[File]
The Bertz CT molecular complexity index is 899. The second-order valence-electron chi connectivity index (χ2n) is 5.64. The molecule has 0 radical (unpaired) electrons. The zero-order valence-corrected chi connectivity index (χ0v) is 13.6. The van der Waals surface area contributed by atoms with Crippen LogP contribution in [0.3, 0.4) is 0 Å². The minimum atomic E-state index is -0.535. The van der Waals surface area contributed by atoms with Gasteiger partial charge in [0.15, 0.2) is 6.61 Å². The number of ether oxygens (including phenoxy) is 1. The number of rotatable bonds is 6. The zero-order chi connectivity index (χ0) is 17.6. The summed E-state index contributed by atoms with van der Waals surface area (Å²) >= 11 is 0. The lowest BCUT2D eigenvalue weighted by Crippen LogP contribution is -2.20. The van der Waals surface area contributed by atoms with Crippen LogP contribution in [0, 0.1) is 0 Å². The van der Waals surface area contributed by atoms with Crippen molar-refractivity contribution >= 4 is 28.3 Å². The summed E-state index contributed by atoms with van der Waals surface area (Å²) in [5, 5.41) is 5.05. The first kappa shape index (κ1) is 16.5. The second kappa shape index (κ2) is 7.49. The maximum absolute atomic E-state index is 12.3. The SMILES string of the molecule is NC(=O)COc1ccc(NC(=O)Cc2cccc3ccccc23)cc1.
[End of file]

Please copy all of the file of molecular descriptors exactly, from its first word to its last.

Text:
The Bertz CT molecular complexity index is 899. The second-order valence-electron chi connectivity index (χ2n) is 5.64. The molecule has 0 radical (unpaired) electrons. The zero-order valence-corrected chi connectivity index (χ0v) is 13.6. The van der Waals surface area contributed by atoms with Crippen LogP contribution in [0.3, 0.4) is 0 Å². The minimum atomic E-state index is -0.535. The van der Waals surface area contributed by atoms with Gasteiger partial charge in [0.15, 0.2) is 6.61 Å². The number of ether oxygens (including phenoxy) is 1. The number of rotatable bonds is 6. The zero-order chi connectivity index (χ0) is 17.6. The summed E-state index contributed by atoms with van der Waals surface area (Å²) >= 11 is 0. The lowest BCUT2D eigenvalue weighted by Crippen LogP contribution is -2.20. The van der Waals surface area contributed by atoms with Crippen LogP contribution in [0, 0.1) is 0 Å². The van der Waals surface area contributed by atoms with Crippen molar-refractivity contribution >= 4 is 28.3 Å². The summed E-state index contributed by atoms with van der Waals surface area (Å²) in [5, 5.41) is 5.05. The first kappa shape index (κ1) is 16.5. The second kappa shape index (κ2) is 7.49. The maximum absolute atomic E-state index is 12.3. The SMILES string of the molecule is NC(=O)COc1ccc(NC(=O)Cc2cccc3ccccc23)cc1.